• Celiac disease or non-celiac gluten-sensitivity that include typical symptoms of abdominal pain, diarrhoea, irritability, poor weight gain and slow growth. Celiac disease may reveal itself shortly after your baby has her first wheat-containing food, but in some cases, symptoms are so minor that the condition can smoulder at a low level for years and a diagnosis may not be made until adolescence or even adulthood.
    It is now recommended to introduce grains into your babies diet from seven months. These include wheat, rice, rye, barley, quinoa, oats and corn. They should be introduced one at a time and a few days apart.
    As the symptoms associated with celiac disease and non-celiac gluten-sensitivity may not be as clear as with a typical food allergy, it’s important to watch any negative symptoms your baby may have – from sudden sleep and mood changes to gastrointestinal issues, and keep in mind that they may be related to gluten-containing foods.

Superfoods for baby

There is plenty hype around “superfoods” like cacao, maca, spirulina and lacuma. However, these have no place in your baby’s diet – especially during weaning.

The best superfoods for your baby are those found in the fresh-food section of all supermarkets. In fact, the more vegetables and fruit you can get your baby to eat from a young age, the more likely they are to eat them as a toddler. Some of the best include:

  • Avocado Once mashed, they are the perfect consistency for a baby and are packed full of nutrients.
  • Blueberries Cooked and pureed for babies and then as a finger food when appropriate, blueberries are packed full of phytonutrients for immune support.
  • Broccoli Getting your baby used to bitter foods sooner rather than later will make life much easier later on. Broccoli is also high in nutrients.
  • Sweet potato These have a naturally sweet flavour and creamy texture, so most babies love them.

What you need to know about introducing finger food to your baby

How much sugar?

The general recommendation is that babies under the ago of two should not be given any sugar. The recommendations for toddlers and young children are:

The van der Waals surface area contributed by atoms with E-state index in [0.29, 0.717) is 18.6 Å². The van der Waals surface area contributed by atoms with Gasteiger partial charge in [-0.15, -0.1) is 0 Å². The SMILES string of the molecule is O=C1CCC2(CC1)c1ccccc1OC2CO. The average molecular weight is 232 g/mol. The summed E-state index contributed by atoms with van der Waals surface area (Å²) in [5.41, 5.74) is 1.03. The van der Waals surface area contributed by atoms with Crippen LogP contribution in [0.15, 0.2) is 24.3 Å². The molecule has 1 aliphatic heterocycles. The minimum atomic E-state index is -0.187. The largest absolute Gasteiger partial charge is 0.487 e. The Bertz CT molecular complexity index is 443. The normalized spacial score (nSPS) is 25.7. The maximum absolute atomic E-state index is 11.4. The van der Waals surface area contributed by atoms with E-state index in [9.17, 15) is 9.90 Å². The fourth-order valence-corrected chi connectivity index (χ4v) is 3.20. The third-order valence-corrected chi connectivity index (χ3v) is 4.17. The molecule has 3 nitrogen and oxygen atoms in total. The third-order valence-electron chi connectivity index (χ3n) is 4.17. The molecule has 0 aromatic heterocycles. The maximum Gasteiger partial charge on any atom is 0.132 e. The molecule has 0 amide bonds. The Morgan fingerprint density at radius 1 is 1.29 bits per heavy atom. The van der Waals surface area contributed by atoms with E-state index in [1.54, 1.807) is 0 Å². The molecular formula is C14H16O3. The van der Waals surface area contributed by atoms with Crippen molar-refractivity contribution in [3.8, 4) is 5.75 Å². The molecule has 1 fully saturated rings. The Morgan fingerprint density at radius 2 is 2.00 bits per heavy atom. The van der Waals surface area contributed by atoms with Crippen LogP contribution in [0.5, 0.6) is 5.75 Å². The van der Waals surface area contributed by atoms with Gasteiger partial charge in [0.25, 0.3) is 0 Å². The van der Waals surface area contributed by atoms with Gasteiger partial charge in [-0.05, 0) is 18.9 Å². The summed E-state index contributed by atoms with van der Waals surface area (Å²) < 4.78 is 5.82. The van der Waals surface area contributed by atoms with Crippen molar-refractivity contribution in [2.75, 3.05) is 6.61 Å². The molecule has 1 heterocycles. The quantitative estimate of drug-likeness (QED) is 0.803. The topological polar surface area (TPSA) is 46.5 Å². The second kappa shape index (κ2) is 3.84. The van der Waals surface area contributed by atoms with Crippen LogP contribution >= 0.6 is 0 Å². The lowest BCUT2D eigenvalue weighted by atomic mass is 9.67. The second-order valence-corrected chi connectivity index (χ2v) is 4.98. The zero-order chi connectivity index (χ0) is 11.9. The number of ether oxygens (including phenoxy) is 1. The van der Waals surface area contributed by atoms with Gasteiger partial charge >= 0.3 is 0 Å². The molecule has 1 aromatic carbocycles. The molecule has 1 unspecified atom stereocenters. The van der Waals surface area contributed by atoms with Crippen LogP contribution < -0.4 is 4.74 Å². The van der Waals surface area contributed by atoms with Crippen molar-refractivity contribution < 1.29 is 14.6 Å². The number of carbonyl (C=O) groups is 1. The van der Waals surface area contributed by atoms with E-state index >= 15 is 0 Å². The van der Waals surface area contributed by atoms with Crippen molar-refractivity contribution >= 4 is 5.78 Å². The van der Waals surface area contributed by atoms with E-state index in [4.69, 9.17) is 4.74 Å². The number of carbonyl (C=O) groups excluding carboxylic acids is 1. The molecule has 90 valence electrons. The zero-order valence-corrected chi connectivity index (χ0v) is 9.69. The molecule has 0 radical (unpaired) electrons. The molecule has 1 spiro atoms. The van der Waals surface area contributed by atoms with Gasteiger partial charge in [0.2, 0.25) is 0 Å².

• Two years, a maximum of 13g (three sugar cubes) a day.
  • Three years, a maximum of 15g (4 sugar cubes) a day.
  • Four to six years, a maximum of 19g (5 sugar cubes) a day.

However, many feel that these recommendations remain too high.

Baby-led weaning

Baby-led weaning is a form of weaning that involves allowing your baby to feed himself. You simply cut the food into manageable pieces and leave the rest to him.
According to proponents of baby-led weaning, it helps fine-tune motor skills by supporting the development of hand-eye coordination, chewing skills, dexterity, and encourages healthy eating habits. It also offers babies an opportunity to explore the taste, texture and aroma of foods.

Baby-led weaning may help babies learn self-regulation (learning to stop eating when they feel full). With spoon-feeding, babies are often fed more than what they would usually eat, which some suggest leads to overeating later in life.

Starter foods include ripe fruits, cooked egg, flaky fish, moist and shredded meats, puffed cereals, and cooked pasta and vegetables.

In theory, baby-led weaning is great – your baby eats what you eat and you don’t have to spend all those hours making purees. However, there is the potential for plenty of gagging. This is a safety response to food travelling too far back in the throat. It is a natural reflex reaction and is very different from life-threatening choking. The problem is that it’s often difficult to tell the difference between the two, especially as a first-time mom. However, choking is rare in baby-led weaning if food is cooked appropriately.